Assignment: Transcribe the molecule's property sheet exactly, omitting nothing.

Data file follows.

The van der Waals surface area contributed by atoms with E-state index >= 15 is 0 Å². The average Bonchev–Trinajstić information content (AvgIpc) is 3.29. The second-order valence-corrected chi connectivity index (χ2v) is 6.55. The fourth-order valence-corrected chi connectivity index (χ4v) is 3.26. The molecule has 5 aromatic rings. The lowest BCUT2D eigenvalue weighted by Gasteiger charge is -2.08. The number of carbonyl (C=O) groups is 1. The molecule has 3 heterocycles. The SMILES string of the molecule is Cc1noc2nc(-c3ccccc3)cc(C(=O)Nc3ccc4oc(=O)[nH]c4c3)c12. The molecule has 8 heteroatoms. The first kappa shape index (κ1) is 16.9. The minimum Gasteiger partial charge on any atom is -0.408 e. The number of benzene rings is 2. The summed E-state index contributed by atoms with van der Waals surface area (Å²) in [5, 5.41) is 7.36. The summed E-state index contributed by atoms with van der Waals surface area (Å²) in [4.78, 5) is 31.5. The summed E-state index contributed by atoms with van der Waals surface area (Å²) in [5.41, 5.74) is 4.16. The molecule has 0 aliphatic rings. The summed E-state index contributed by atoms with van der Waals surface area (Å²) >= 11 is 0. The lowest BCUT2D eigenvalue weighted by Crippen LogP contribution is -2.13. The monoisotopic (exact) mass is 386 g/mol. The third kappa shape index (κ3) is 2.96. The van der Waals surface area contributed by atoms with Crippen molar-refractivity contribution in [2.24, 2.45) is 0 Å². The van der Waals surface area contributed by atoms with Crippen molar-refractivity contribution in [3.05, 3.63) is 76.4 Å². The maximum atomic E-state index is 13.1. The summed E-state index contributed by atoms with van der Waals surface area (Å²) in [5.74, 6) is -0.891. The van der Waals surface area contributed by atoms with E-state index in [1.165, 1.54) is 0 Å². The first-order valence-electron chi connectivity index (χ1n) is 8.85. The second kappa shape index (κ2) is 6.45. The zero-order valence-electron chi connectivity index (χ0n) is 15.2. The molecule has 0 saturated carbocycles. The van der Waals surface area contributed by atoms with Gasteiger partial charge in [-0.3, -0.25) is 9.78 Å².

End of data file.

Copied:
The van der Waals surface area contributed by atoms with E-state index >= 15 is 0 Å². The average Bonchev–Trinajstić information content (AvgIpc) is 3.29. The second-order valence-corrected chi connectivity index (χ2v) is 6.55. The fourth-order valence-corrected chi connectivity index (χ4v) is 3.26. The molecule has 5 aromatic rings. The lowest BCUT2D eigenvalue weighted by Gasteiger charge is -2.08. The number of carbonyl (C=O) groups is 1. The molecule has 3 heterocycles. The SMILES string of the molecule is Cc1noc2nc(-c3ccccc3)cc(C(=O)Nc3ccc4oc(=O)[nH]c4c3)c12. The molecule has 8 heteroatoms. The first kappa shape index (κ1) is 16.9. The minimum Gasteiger partial charge on any atom is -0.408 e. The number of benzene rings is 2. The summed E-state index contributed by atoms with van der Waals surface area (Å²) in [5, 5.41) is 7.36. The summed E-state index contributed by atoms with van der Waals surface area (Å²) in [4.78, 5) is 31.5. The summed E-state index contributed by atoms with van der Waals surface area (Å²) in [5.41, 5.74) is 4.16. The molecule has 0 aliphatic rings. The summed E-state index contributed by atoms with van der Waals surface area (Å²) >= 11 is 0. The lowest BCUT2D eigenvalue weighted by Crippen LogP contribution is -2.13. The monoisotopic (exact) mass is 386 g/mol. The third kappa shape index (κ3) is 2.96. The van der Waals surface area contributed by atoms with Crippen molar-refractivity contribution in [2.24, 2.45) is 0 Å². The van der Waals surface area contributed by atoms with Crippen molar-refractivity contribution in [3.05, 3.63) is 76.4 Å². The maximum atomic E-state index is 13.1. The summed E-state index contributed by atoms with van der Waals surface area (Å²) in [5.74, 6) is -0.891. The van der Waals surface area contributed by atoms with E-state index in [1.165, 1.54) is 0 Å². The first-order valence-electron chi connectivity index (χ1n) is 8.85. The second kappa shape index (κ2) is 6.45. The zero-order valence-electron chi connectivity index (χ0n) is 15.2. The molecule has 0 saturated carbocycles. The van der Waals surface area contributed by atoms with Gasteiger partial charge in [-0.3, -0.25) is 9.78 Å².